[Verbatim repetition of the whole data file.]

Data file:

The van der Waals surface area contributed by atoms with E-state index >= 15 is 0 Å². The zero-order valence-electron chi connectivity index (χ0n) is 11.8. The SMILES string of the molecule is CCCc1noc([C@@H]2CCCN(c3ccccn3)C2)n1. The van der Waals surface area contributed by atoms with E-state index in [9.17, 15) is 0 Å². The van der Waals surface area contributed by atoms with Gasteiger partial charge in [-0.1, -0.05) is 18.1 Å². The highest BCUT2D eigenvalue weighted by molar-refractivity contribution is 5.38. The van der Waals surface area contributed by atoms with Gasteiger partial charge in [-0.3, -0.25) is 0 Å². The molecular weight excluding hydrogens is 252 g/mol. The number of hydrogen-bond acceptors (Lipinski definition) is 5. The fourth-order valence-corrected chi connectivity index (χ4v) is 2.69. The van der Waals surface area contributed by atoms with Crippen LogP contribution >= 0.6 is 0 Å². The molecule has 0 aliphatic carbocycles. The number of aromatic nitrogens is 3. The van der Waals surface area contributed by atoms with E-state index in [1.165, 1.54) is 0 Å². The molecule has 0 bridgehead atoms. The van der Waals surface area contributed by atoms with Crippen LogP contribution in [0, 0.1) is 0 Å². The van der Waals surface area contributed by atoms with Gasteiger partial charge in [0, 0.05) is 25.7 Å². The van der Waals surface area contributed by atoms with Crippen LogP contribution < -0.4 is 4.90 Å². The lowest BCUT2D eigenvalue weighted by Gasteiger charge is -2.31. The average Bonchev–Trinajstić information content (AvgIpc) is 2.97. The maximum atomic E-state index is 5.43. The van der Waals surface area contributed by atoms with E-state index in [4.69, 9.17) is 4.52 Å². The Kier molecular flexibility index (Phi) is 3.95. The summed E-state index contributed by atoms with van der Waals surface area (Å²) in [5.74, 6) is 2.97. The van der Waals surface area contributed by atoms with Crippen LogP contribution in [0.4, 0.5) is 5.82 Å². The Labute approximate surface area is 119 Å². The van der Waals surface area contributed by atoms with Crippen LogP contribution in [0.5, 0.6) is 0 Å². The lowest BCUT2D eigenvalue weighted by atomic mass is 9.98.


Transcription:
The van der Waals surface area contributed by atoms with E-state index >= 15 is 0 Å². The zero-order valence-electron chi connectivity index (χ0n) is 11.8. The SMILES string of the molecule is CCCc1noc([C@@H]2CCCN(c3ccccn3)C2)n1. The van der Waals surface area contributed by atoms with E-state index in [9.17, 15) is 0 Å². The van der Waals surface area contributed by atoms with Gasteiger partial charge in [-0.1, -0.05) is 18.1 Å². The highest BCUT2D eigenvalue weighted by molar-refractivity contribution is 5.38. The van der Waals surface area contributed by atoms with Gasteiger partial charge in [-0.3, -0.25) is 0 Å². The molecular weight excluding hydrogens is 252 g/mol. The number of hydrogen-bond acceptors (Lipinski definition) is 5. The fourth-order valence-corrected chi connectivity index (χ4v) is 2.69. The van der Waals surface area contributed by atoms with Crippen LogP contribution >= 0.6 is 0 Å². The molecule has 0 aliphatic carbocycles. The number of aromatic nitrogens is 3. The van der Waals surface area contributed by atoms with E-state index in [1.165, 1.54) is 0 Å². The molecule has 0 bridgehead atoms. The van der Waals surface area contributed by atoms with Crippen LogP contribution in [0, 0.1) is 0 Å². The van der Waals surface area contributed by atoms with Gasteiger partial charge in [0, 0.05) is 25.7 Å². The van der Waals surface area contributed by atoms with Crippen LogP contribution < -0.4 is 4.90 Å². The lowest BCUT2D eigenvalue weighted by Gasteiger charge is -2.31. The average Bonchev–Trinajstić information content (AvgIpc) is 2.97. The maximum atomic E-state index is 5.43. The van der Waals surface area contributed by atoms with E-state index in [4.69, 9.17) is 4.52 Å². The Kier molecular flexibility index (Phi) is 3.95. The summed E-state index contributed by atoms with van der Waals surface area (Å²) in [5.74, 6) is 2.97. The van der Waals surface area contributed by atoms with Crippen LogP contribution in [0.4, 0.5) is 5.82 Å². The Labute approximate surface area is 119 Å². The van der Waals surface area contributed by atoms with Crippen LogP contribution in [0.5, 0.6) is 0 Å². The lowest BCUT2D eigenvalue weighted by atomic mass is 9.98.